Authors: Glenn D. Starkman
Date: 9 Jan 2012
Abstract: The combination of GR and the Standard Model disagrees with numerous observations on scales from our Solar System up. In the concordance model of cosmology, these contradictions are removed or alleviated by the introduction of three completely independent new components of stress-energy -- the inflaton, dark matter, and dark energy. Each of these in its turn is meant to have (or to currently) dominate the dynamics of the universe. There is still no non-gravitational evidence for any of these dark sectors; nor for the required extensions of the standard model. An alternative is to imagine that GR itself must be modified. Certain coincidences of scale even suggest that one might expect not to have to make three independent. Because they must address the most different types of data, attempts to replace dark matter with modified gravity are the most controversial. A phenomenological model (or family of models), Modified Newtonian Dynamics, has, over the last few years seen several covariant realizations. We discuss a number of challenges that any model that seeks to replace dark matter with modified gravity must face: the loss of Birkhoff's Theorem, and the calculational simplifications it implies; the failure to explain clusters, whether static or interacting, and the consequent need to introduce dark matter of some form, whether hot dark matter neutrinos, or dark fields that arise in new sectors of the modified gravity theory; the intrusion of cosmological expansion into the modified force law, that arises precisely because of the coincidence in scale between the centripetal acceleration at which Newtonian gravity fails in galaxies, and the cosmic acceleration. We conclude with the observation that, although modified gravity may indeed manage to replace dark matter, it is likely to do so by becoming or incorporating, a dark matter theory itself.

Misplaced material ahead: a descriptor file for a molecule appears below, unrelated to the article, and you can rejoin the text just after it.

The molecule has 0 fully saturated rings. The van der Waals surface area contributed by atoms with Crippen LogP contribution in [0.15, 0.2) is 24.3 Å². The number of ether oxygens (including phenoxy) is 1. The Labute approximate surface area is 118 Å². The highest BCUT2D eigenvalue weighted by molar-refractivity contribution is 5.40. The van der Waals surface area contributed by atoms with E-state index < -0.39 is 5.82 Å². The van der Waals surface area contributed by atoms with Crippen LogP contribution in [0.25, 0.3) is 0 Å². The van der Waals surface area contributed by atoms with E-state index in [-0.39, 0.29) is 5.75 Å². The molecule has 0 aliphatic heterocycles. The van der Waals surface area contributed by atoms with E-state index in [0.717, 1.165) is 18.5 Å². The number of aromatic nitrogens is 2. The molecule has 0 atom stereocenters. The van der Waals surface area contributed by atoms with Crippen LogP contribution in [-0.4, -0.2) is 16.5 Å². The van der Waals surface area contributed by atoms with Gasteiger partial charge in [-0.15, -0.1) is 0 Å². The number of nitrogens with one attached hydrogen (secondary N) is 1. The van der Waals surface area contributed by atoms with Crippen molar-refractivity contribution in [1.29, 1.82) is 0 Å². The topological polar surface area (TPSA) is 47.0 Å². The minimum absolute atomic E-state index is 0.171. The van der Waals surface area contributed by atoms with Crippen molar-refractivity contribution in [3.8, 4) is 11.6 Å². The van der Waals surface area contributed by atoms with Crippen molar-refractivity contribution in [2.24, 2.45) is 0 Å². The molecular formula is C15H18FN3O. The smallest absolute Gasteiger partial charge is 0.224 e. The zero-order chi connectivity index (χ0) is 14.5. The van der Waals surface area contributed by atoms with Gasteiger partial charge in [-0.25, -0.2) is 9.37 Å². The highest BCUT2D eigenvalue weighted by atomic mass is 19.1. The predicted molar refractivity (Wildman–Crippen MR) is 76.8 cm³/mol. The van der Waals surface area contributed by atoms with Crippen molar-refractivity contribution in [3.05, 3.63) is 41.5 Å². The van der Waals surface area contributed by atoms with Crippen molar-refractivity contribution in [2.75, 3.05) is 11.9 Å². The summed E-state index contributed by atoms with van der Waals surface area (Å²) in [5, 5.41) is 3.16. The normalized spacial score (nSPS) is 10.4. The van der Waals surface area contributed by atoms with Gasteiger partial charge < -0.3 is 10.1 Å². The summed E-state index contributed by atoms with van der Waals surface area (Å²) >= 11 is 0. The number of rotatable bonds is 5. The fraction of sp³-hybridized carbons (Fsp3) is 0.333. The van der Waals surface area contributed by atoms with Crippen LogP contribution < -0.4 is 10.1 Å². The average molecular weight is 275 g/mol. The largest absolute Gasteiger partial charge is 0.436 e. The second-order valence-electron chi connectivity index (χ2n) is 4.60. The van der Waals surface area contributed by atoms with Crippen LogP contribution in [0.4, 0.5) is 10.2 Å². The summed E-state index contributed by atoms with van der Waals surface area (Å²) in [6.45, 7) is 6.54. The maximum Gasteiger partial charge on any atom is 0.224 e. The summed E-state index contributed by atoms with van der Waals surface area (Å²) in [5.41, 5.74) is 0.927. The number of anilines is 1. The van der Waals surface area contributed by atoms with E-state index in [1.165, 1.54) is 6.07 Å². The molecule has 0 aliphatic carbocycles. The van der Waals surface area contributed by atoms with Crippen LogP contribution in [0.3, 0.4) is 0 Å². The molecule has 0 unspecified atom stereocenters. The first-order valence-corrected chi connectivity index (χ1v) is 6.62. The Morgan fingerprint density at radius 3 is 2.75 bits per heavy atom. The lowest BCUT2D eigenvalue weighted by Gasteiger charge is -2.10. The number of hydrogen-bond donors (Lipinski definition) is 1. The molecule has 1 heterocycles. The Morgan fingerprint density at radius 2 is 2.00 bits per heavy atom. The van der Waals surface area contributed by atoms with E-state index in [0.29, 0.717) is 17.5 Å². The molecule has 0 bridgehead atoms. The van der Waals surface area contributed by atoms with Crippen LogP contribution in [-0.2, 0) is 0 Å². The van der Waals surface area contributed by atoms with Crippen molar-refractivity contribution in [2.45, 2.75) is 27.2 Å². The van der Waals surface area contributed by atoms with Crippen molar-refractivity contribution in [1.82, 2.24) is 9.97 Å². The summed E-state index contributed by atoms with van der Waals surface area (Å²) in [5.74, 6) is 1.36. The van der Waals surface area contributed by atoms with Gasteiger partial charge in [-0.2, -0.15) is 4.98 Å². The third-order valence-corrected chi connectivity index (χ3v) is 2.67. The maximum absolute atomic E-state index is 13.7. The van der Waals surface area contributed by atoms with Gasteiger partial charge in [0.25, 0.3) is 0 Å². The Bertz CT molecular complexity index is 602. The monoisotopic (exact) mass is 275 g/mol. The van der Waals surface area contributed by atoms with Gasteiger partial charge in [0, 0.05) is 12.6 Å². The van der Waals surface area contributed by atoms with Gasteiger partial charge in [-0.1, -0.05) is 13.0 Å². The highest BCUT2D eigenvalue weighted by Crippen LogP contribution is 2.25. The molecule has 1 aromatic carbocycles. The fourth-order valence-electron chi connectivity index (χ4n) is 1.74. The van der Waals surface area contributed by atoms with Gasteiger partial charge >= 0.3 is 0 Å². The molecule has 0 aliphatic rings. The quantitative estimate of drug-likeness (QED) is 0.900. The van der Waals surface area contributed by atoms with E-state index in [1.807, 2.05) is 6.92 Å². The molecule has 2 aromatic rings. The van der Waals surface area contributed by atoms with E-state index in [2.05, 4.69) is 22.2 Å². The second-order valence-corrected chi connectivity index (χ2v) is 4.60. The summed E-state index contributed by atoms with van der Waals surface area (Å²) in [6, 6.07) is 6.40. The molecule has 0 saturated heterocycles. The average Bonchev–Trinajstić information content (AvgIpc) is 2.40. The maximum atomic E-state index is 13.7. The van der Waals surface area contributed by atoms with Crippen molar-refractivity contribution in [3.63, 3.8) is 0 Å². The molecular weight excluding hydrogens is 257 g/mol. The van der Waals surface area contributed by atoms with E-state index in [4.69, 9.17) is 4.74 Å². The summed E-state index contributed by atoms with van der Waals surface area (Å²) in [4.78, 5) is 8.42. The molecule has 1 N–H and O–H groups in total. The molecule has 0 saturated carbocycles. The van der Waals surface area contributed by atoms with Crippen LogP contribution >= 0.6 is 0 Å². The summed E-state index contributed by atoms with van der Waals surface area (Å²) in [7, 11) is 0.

© M. Vallisneri 2012 — last modified on 2010/01/29
Tantum in modicis, quantum in maximis